We know about these possibilities from the work of economic sociologists, who stress the political, cultural, and social embedding of real-world markets. From work in comparative political economy, demonstrating how the relationships between government and industry and among firms, banks, and unions vary from one country to another. From political and economic geographers, who place regional economies in their spatial contexts and natural environments. From economic historians, who explore the transformation of the institutions of capitalism over time. From an emergent Law and Political Economy (LPE) movement that aspires to shift priorities from efficiency to power, from neutrality to equality, and from apolitical governance to democracy. And from economists—often villainized as the agents of neoliberalism—who are exploring novel approaches to the problem of inequality and the slowdown in productivity, and show renewed concern with the economic dominance of a few large firms.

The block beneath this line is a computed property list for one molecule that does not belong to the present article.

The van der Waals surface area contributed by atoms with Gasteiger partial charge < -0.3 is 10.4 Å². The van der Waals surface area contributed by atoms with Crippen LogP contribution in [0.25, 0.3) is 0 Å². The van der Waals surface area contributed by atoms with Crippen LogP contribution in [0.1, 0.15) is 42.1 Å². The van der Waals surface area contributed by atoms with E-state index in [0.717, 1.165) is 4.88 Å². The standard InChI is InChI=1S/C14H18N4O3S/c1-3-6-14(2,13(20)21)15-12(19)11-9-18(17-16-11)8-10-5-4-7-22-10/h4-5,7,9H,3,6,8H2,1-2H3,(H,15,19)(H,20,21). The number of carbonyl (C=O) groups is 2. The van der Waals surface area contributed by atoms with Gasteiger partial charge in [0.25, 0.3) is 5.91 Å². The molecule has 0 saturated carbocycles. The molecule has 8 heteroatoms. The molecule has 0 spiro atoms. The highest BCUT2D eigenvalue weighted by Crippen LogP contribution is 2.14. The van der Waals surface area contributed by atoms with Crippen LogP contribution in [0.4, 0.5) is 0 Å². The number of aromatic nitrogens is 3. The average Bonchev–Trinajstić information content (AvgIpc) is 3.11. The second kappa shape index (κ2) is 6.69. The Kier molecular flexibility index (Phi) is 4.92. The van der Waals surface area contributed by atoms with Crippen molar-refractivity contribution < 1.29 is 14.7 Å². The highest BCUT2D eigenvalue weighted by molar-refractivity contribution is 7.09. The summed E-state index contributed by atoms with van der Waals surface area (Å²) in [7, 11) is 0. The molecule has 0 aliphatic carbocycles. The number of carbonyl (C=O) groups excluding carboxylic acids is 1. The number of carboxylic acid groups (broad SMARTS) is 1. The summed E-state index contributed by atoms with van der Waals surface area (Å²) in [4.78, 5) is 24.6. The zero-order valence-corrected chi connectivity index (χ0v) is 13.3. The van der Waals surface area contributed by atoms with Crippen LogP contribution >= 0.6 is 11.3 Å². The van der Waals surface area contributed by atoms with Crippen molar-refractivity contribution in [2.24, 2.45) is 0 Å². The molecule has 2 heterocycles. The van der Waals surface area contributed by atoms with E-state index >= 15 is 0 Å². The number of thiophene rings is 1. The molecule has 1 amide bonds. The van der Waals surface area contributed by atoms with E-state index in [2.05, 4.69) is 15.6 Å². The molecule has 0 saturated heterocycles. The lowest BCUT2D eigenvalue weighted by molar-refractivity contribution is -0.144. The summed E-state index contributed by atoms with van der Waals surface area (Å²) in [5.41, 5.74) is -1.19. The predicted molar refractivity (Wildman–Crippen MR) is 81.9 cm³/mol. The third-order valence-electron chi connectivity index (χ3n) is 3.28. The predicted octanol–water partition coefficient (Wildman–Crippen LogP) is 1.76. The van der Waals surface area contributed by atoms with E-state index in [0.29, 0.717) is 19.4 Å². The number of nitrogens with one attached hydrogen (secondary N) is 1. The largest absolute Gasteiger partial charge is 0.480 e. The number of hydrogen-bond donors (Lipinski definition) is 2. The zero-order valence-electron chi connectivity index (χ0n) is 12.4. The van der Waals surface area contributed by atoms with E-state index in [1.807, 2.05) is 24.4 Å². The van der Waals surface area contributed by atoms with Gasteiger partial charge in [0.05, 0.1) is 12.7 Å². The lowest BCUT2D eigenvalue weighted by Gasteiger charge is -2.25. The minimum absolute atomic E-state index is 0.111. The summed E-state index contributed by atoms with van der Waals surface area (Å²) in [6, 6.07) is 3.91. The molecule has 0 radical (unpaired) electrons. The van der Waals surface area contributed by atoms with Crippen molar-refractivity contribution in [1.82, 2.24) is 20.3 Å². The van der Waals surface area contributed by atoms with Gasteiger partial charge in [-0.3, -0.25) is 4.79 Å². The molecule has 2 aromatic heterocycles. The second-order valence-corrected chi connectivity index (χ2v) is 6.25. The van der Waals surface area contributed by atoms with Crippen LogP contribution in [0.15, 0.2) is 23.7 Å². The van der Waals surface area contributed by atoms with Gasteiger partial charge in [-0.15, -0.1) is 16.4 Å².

The challenge is to bring these insights together.
As a step in this direction, we will propose three core principles of an alternative political economy. We then illustrate these principles by discussing the dynamics of the American political economy, focusing particularly on the rise of “shareholder capitalism” in the 1980s. Finally, we apply the principles to the ongoing national policy responses to the COVID-19 pandemic, comparing the United States to Germany.